In his phenomenal article for ANIMAL New York, Paul Hiebert questioned whether New York City is the number one destination for sex trafficking. He reported that “researchers estimated that at least 12,874 people have been trafficked in the New York City metropolitan area between 2000 and the time of the study’s publication, with roughly 80% of them used for sex.” One of the sex trafficking victims he interviewed reported to be “driven in a livery cab from house to house, seeing man after man.”
New York City Council members decided to confront this issue, and passed legislation on Wednesday that would crack down on cabdrivers who shuttle victims back and forth.
In a news conference on Wednesday, City Council Speaker Christine Quinn said “We are recognizing … the unconscionable and cruel role that taxi drivers and livery drivers are playing in this brutal attack, that keeps people trapped (and) takes their lives away from them.”
The Times reported on a livery-cab driver led trafficking ring that was broken up in April. “The women, whom the operation’s leaders tattooed with their street names and a bar code, were allowed to keep a few dollars each night to buy food and other necessities, according to prosecutors.”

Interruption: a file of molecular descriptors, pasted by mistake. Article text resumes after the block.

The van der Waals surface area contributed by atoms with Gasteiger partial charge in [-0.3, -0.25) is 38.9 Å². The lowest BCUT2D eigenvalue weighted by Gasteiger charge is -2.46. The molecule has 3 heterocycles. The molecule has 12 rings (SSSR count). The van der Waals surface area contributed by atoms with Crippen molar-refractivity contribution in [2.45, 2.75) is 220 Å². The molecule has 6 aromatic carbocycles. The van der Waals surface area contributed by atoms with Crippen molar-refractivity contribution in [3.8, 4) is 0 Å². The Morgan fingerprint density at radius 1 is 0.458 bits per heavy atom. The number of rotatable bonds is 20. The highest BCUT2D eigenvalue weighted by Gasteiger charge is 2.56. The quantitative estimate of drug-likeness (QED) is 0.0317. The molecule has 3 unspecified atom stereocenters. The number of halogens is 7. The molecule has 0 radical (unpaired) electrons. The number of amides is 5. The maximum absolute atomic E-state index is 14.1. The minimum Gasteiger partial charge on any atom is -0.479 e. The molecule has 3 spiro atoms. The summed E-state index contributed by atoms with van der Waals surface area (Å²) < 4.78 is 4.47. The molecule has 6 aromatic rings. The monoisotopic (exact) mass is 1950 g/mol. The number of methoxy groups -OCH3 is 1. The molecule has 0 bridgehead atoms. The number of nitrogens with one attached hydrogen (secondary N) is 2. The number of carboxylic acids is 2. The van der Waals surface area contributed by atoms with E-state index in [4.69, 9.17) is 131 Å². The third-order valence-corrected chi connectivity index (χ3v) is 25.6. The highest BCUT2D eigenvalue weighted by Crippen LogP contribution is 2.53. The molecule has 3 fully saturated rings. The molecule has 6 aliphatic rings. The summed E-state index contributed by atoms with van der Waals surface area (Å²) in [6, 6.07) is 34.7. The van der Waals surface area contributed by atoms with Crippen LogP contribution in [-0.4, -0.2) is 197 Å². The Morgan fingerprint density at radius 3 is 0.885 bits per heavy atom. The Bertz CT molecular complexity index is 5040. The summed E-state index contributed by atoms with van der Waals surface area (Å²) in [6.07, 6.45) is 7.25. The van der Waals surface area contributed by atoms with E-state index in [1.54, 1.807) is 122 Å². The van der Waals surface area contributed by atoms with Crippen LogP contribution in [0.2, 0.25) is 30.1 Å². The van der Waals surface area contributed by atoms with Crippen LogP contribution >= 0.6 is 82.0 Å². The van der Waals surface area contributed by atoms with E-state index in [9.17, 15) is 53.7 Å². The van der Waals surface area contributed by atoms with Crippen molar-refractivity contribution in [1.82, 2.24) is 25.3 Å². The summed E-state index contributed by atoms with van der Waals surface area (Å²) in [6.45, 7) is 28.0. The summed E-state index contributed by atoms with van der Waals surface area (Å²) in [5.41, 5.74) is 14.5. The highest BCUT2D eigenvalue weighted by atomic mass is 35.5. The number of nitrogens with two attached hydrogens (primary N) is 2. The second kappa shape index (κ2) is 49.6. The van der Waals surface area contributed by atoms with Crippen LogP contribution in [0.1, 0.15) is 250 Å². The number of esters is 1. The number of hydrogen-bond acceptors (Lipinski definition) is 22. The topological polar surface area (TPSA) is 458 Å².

One woman who testified “before a joint hearing of the City Council’s Transportation and Women’s Issues Committees in December estimated that she had worked with 70 drivers who had brought her to 5,000 clients.”
The new legislation would fine city taxi and livery drivers up to $10,000. If convicted of a sex trafficking felony, they would also lose their New York City Taxi and Limousine Commission license.
Quinn also announced that about 4,000 minors are trafficked into the United States arrive on planes. To combat this, the City Council announced “a partnership with Delta Air Lines and American Airlines aimed at tracking sex trafficking on airplanes and in airports.”
(Image: Instant Vantage/Flickr)